You may have read reports about a new study from the US which is claiming that if children are exposed to certain phthalates while still in the womb, it could increase their risk of developing asthma.
Since some phthalates may be found in personal care products, understandably you might find these reports worrying and be looking for more information to address your concerns.
Below are some facts about the safety of phthalates in personal care products, including the fact that the two phthalates under scrutiny in the study are banned from cosmetic products in Europe.
What does the study say?
The study* suggests that there may be a link between prenatal (pre-birth) exposure to phthalates and an increased risk of asthma in children. Of the different phthalates studied, the authors only claim that two, butylbenzyl phthalate (BBzP) and di-n-butyl phthalate (DnBP), maybe associated with that increased risk.
While the study is of scientific interest, it is important to note that these two ingredients are banned from use in cosmetic products in Europe.
However, the authors state that no association was found between the prenatal exposure of several other phthalates and diagnosis of childhood asthma.
Importantly, the authors also explain this is the first such study and the results would need to be replicated by further research before any firm conclusions can be made.
What are 'phthalates'?
There are many different types of phthalates that make up the 'phthalates group' of chemicals. Similar to the family of mushrooms, some are safe for use and some are not. Only those phthalates that are safe for use in cosmetics are allowed.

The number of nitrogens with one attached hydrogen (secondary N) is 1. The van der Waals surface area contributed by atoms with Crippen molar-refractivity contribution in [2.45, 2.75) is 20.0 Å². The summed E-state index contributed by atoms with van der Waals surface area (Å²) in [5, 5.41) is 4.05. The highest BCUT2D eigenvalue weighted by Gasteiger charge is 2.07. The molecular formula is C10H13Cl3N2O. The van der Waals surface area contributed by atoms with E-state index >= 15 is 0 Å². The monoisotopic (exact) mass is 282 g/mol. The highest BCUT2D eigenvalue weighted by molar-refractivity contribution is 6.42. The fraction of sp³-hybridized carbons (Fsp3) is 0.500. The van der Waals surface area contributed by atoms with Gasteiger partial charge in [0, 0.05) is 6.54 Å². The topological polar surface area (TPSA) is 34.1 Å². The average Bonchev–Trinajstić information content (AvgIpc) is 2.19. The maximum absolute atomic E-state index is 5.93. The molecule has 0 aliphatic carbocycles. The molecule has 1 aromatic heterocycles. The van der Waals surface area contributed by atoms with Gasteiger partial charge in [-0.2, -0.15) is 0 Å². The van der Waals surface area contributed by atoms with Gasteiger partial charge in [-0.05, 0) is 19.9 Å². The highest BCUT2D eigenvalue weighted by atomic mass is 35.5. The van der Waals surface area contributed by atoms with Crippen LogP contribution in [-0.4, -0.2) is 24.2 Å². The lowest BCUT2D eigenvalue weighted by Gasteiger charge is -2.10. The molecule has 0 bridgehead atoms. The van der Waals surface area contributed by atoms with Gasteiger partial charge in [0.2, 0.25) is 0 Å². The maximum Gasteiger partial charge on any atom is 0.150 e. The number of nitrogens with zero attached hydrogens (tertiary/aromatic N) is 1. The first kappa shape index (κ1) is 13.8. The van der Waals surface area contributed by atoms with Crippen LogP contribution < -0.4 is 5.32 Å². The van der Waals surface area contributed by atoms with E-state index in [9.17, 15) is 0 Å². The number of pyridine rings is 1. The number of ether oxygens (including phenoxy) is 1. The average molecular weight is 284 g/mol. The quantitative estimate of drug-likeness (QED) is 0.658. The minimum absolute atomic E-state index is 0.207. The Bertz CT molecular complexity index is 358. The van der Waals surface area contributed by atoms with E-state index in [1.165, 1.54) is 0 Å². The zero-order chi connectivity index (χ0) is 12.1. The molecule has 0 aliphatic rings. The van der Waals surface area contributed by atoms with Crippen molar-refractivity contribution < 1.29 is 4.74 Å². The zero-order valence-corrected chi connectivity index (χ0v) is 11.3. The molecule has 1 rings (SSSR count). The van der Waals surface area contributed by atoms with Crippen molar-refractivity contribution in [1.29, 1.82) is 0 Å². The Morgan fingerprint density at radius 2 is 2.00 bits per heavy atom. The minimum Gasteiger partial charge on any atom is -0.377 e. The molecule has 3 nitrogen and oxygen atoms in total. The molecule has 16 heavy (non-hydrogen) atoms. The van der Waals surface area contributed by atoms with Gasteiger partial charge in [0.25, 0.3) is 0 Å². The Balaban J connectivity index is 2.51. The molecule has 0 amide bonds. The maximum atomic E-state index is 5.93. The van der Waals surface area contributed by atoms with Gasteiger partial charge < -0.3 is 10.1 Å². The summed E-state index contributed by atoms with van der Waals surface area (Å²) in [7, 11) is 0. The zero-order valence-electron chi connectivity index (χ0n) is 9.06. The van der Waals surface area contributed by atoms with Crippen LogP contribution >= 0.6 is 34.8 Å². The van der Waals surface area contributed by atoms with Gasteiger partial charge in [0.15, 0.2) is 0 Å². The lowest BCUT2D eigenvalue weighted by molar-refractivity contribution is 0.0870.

In Europe, the main phthalate which may be used in cosmetics and personal care products is diethyl phthalate (DEP). DEP has been assessed for safety in cosmetic products several times by the Scientific Committee on Consumer Safety (SCCS), which is an independent group of experts. The SCCS has concluded that the use of diethyl phthalate is safe in cosmetic products. The authors of the US study also note that no association was found between the prenatal exposure of DEP and an increase in asthma risk.
Confidence in the safety of cosmetic products and their ingredients
Cosmetic products are subject to strict European laws that mean they are some of the most studied products on the market and go through numerous tests before they are deemed safe to go on sale. There is a legal requirement that they must undergo a very strict safety assessment by a qualified safety assessor. The assessment covers the safety of the finished product, as well as all of the individual ingredients, how and where the product is to be used, by whom and how often. This includes use by mums-to-be.